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Django Unchained: Disrespectful Portrayal of Slavery or Misplaced Expectations?

By Courtney Herring

There’s no doubt filmmaker Quentin Tarrantino is no stranger to controversy,  and he didn’t disappoint with his latest film, Django Unchained. The film, starring Jamie Foxx, Christoph Waltz, Kerry Washington, Leonardo DiCaprio, Samuel L. Jackson, and Kerry Washington is a cross between a Spaghetti Western and Blaxploitation film. Django, played by Jamie Foxx, obtains his freedom and becomes a bounty hunter partner and is focused on one mission: to rescue his wife, Broomhilda (played by Kerry Washington) out of slavery in the antebellum South.

Many people have held their breath and offered their commentary on the film, released on Christmas Day. Knowing Tarrantino’s works and his controversial portrayals of African Americans, along with his gratuitous use of the “n-word,” some believe Django Unchained is an irreverent, disrespectful portrayal of the horrors of slavery, comparing the work to Alex Haley’s Roots. In fact, filmmaker Spike Lee said he refused to see the film because he felt it was disrespectful to his ancestors. Some believed that we, as a country, have not evolved to the point where we can spoof slavery.  Others hailed the work as a funny, triumphant story of the enslaved seeking vengeance upon the enslaver. Some appreciated the ironic themes Tarrantino placed strategically in the work and walked away feeling empowered.

I went to see the film on Christmas Day, with some reservation.  I had an idea of what to expect, given the fact it was a Tarrantino movie, but other than that, I didn’t know what I was walking into. Part of it is because I refused to watch extensive interviews with the stars, the filmmaker or read any reviews from those who had seen advanced screenings of the film. I wanted my viewing to be as objective as possible.

I’ve had quite a few discussions about the film with my Twitter followers and Facebook friends and I started to notice a theme in some of these talks. I found that many balked at the film’s premise and some even had misplaced expectations about the film’s objective. For those folks, I make the following observations:

  1. The object of the film was not to provide a historically accurate account of slavery. Sure, some historical elements were used, but it was largely meant to be a cross between a Spaghetti Western and a Blaxploitation film – therefore making it largely satirical. A satire on slavery? Some balk at the very thought, given this country’s not-so-distant endorsement of an inhumane institution. I can understand the critiques some people have of Tarrantino and his work, so I get the reservation to “enjoy” something of this nature.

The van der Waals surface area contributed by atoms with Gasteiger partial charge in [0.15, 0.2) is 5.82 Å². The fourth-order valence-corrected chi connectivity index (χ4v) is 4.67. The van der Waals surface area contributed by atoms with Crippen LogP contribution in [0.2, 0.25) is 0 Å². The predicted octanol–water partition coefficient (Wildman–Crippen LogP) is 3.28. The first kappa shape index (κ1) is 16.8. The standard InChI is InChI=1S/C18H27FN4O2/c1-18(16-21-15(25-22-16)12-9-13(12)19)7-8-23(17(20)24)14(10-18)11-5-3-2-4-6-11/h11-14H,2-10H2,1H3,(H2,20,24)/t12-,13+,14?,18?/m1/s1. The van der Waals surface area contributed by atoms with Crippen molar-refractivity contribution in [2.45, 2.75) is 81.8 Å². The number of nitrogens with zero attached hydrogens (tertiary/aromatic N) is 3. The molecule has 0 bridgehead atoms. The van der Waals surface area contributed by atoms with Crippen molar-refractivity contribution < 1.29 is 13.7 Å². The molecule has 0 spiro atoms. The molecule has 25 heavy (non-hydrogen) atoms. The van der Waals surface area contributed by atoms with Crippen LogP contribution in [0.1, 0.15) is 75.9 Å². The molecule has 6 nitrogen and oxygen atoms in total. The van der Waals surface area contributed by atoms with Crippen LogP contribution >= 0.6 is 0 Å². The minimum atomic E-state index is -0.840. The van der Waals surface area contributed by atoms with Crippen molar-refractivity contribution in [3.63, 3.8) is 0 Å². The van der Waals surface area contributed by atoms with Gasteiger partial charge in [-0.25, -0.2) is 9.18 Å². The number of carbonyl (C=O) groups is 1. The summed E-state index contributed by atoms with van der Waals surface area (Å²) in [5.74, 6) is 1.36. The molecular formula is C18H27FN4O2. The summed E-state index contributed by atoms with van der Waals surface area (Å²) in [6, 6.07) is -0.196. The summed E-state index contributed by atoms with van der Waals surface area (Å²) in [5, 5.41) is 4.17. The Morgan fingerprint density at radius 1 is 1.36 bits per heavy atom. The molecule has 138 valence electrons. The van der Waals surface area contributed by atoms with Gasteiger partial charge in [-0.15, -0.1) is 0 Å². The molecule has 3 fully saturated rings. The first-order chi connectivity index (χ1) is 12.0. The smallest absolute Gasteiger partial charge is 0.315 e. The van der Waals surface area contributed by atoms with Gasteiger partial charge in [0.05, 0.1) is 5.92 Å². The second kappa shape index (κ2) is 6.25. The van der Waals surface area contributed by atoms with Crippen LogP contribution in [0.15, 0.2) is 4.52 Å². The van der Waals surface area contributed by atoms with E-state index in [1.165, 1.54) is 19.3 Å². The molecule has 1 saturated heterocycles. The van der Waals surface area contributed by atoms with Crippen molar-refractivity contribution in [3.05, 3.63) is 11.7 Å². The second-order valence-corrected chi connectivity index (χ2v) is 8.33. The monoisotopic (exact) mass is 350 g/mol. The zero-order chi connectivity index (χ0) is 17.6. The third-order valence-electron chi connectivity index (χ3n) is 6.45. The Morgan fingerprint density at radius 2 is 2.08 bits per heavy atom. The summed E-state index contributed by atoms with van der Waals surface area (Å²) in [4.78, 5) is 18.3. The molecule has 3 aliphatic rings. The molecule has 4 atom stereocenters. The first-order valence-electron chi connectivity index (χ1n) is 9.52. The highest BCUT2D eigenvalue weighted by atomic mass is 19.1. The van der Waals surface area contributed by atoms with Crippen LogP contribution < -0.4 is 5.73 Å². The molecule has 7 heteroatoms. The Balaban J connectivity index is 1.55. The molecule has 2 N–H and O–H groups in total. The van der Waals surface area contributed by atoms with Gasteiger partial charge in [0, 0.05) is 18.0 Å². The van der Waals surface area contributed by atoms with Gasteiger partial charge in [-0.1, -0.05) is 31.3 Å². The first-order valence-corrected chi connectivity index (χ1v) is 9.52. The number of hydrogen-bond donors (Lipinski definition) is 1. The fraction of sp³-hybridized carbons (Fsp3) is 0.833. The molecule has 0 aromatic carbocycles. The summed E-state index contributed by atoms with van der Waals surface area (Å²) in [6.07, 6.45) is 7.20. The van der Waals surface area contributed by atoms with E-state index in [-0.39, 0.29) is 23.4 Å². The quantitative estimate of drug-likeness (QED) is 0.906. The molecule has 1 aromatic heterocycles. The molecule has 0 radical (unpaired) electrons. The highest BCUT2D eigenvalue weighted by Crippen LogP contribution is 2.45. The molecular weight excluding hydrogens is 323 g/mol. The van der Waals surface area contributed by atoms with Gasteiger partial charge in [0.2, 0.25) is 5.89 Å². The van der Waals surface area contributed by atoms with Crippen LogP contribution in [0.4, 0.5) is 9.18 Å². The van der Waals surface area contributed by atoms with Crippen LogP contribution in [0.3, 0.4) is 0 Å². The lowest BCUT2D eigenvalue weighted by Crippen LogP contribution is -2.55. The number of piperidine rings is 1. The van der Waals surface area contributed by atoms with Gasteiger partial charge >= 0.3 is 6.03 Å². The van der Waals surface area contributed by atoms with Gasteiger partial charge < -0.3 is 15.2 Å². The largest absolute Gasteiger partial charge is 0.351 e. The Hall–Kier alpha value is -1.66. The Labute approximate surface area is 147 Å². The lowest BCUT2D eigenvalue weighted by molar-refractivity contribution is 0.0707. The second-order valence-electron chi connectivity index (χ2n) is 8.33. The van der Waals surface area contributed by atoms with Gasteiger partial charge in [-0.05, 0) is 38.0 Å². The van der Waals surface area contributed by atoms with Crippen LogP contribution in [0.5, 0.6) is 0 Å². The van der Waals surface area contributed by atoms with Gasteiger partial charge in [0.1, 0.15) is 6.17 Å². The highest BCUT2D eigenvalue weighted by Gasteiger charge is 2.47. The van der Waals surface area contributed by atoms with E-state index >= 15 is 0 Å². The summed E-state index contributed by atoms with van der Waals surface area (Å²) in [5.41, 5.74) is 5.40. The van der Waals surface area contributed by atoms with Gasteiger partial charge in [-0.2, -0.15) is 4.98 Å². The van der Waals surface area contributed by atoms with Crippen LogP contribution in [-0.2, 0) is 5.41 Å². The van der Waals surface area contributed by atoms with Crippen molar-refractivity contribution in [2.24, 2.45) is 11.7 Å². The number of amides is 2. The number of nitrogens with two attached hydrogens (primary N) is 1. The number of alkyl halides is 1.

2. Tarrantino’s work is known for being irreverent, violent and over-the-top. Django Unchained was no different. I think it’s important to situate the work with the one who produces the work, as well as the intent of the work. His intention was not to give us another iteration of Roots.
  3. From someone who is a scholar of race and the media, I think that if we take a step back and take Django Unchained for what it is (an irreverent satire), it’s actually quite impressive how much agency and power Django has, as well as others. I’m no film critic, but I do think there were some powerful themes and a lot of ironic moments that make slavery and racism out to be one of the most disgusting institutions and mentality this country has ever endorsed.
  4. It’s both unfair and nonsensical for people to compare this work, in particular, with that of Spike Lee, Mya Angelou and Alex Haley, for a number of reasons. For one, Tarrantino will never win that battle. Never – and I don’t think he’s trying to. Also, let’s briefly discuss the fact that many parts of Alex Haley’s Roots were plagiarized from the book The African. Additionally, Haley had to settle out of court because of that fact, and historians are pretty sure he failed to accurately trace his ancestry back to Kunta Kinte (some actually assert Kinte is a mythical figure). Does that make Roots any less powerful? Not for me, because I recognize it for what it is: a great and triumphant story that I’m sure mirrors many of our ancestors’. In a word, I’m not sure if Haley is a good example of true story telling. A good story teller? Absolutely.
  5. Finally, I don’t look toward Hollywood to tell my stories. Perhaps that’s having low expectations, but it’s the way I view it. I also don’t expect those of a different persuasion to tell my stories the ways I want them told. I just don’t. This is not to say that whatever Tarrantino makes doesn’t impact me, because it does in a variety of ways (that’s another post), but I am not holding him responsible to for getting my history or my story “right.”

Tarrantino’s works are always controversial. Some people have very strong opinions about his stuff and think he’s always been disrespectful to African Americans in his films. Is that true for Django Unchained? I think that’s up to individuals to assess. I enjoyed it because I looked at the film from a deconstructive, ironic, and satirical point of view. But, I do get why people are uncomfortable with both seeing and enjoying the film. It’s mighty hard to joke about slavery when this country wants to forget it and banish it into the annals of history, all the while denying its present-day implications upon us all.

What are your thoughts on the film?

 

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5 Responses to Django Unchained: Disrespectful Portrayal of Slavery or Misplaced Expectations?

  1. Ruth Jones Reply

    December 31, 2012 at 1:01 pm

    Hi Courtney!